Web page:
A journal of a year in the South of France.
A sketchbook is used with the purpose of collecting ideas in order to develop these ideas at a later date.
Often though, a good sketch book is a work of art in its own right. A successful ceramicist and former studio buddy of mine, Miche Follano, produced such beautiful sketchbooks that I remember thinking that they were pieces of art in their own right. They were functional at the same time. Serving their purpose.
Sarah Midda’s South of France sketchbook is an example of a sketchbook being a complete work of art as opposed to a sketchbook, created with the purpose of developing ideas for a finished piece. It is the finished piece.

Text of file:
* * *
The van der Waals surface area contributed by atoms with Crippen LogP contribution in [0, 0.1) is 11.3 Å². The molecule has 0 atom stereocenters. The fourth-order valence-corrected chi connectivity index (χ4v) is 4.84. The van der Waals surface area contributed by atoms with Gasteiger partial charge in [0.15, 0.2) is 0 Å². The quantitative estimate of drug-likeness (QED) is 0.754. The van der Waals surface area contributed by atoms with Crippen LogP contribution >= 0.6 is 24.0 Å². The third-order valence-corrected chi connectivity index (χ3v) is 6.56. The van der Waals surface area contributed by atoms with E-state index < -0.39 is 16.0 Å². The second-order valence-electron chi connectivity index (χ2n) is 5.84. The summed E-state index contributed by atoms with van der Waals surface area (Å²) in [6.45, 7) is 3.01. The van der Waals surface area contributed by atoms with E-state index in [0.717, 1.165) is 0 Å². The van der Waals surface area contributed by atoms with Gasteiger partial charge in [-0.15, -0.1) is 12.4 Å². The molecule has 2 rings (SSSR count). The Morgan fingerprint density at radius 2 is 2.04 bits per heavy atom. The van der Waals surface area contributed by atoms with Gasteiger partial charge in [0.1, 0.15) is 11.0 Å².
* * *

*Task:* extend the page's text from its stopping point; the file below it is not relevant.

One citisism of Sarah Midda’s sketchbook though, I don’t feel it to be very expressive. I prefer a messy sketchbook, as you are literally pushing the boundaries, going off the page. I think this is particularly the case with a textile based sketchbook. Expressive mark making creates movement and more scope for developing work from the images or sections of the images.